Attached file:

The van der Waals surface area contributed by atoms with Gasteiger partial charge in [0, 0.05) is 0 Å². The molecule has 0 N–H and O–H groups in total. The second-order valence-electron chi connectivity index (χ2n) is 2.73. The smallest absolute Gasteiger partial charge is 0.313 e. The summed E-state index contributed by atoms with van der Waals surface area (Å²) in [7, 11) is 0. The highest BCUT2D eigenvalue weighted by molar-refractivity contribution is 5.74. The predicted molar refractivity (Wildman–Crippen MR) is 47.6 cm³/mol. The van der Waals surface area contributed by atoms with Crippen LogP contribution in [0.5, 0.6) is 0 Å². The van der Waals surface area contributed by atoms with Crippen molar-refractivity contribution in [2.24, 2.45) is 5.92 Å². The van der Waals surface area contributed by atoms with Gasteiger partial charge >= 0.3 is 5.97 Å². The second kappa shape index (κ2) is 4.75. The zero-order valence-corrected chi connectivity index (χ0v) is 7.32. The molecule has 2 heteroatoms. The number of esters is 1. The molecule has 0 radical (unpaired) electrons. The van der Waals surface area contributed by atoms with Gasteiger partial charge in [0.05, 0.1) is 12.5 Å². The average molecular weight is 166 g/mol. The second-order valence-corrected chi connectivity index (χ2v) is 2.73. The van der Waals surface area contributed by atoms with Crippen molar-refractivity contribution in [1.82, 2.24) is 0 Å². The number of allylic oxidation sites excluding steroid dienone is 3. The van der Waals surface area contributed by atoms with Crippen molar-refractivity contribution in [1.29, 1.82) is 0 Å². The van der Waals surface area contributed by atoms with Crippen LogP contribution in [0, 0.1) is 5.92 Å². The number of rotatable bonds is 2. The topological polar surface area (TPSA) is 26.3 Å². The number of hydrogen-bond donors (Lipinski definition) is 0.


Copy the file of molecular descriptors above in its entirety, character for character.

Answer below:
The van der Waals surface area contributed by atoms with Gasteiger partial charge in [0, 0.05) is 0 Å². The molecule has 0 N–H and O–H groups in total. The second-order valence-electron chi connectivity index (χ2n) is 2.73. The smallest absolute Gasteiger partial charge is 0.313 e. The summed E-state index contributed by atoms with van der Waals surface area (Å²) in [7, 11) is 0. The highest BCUT2D eigenvalue weighted by molar-refractivity contribution is 5.74. The predicted molar refractivity (Wildman–Crippen MR) is 47.6 cm³/mol. The van der Waals surface area contributed by atoms with Crippen LogP contribution in [0.5, 0.6) is 0 Å². The van der Waals surface area contributed by atoms with Crippen molar-refractivity contribution in [2.24, 2.45) is 5.92 Å². The van der Waals surface area contributed by atoms with Gasteiger partial charge >= 0.3 is 5.97 Å². The second kappa shape index (κ2) is 4.75. The zero-order valence-corrected chi connectivity index (χ0v) is 7.32. The molecule has 2 heteroatoms. The number of esters is 1. The molecule has 0 radical (unpaired) electrons. The van der Waals surface area contributed by atoms with Gasteiger partial charge in [0.05, 0.1) is 12.5 Å². The average molecular weight is 166 g/mol. The second-order valence-corrected chi connectivity index (χ2v) is 2.73. The van der Waals surface area contributed by atoms with Crippen molar-refractivity contribution in [1.82, 2.24) is 0 Å². The number of allylic oxidation sites excluding steroid dienone is 3. The van der Waals surface area contributed by atoms with Crippen molar-refractivity contribution in [1.29, 1.82) is 0 Å². The van der Waals surface area contributed by atoms with Crippen LogP contribution in [0, 0.1) is 5.92 Å². The number of rotatable bonds is 2. The topological polar surface area (TPSA) is 26.3 Å². The number of hydrogen-bond donors (Lipinski definition) is 0.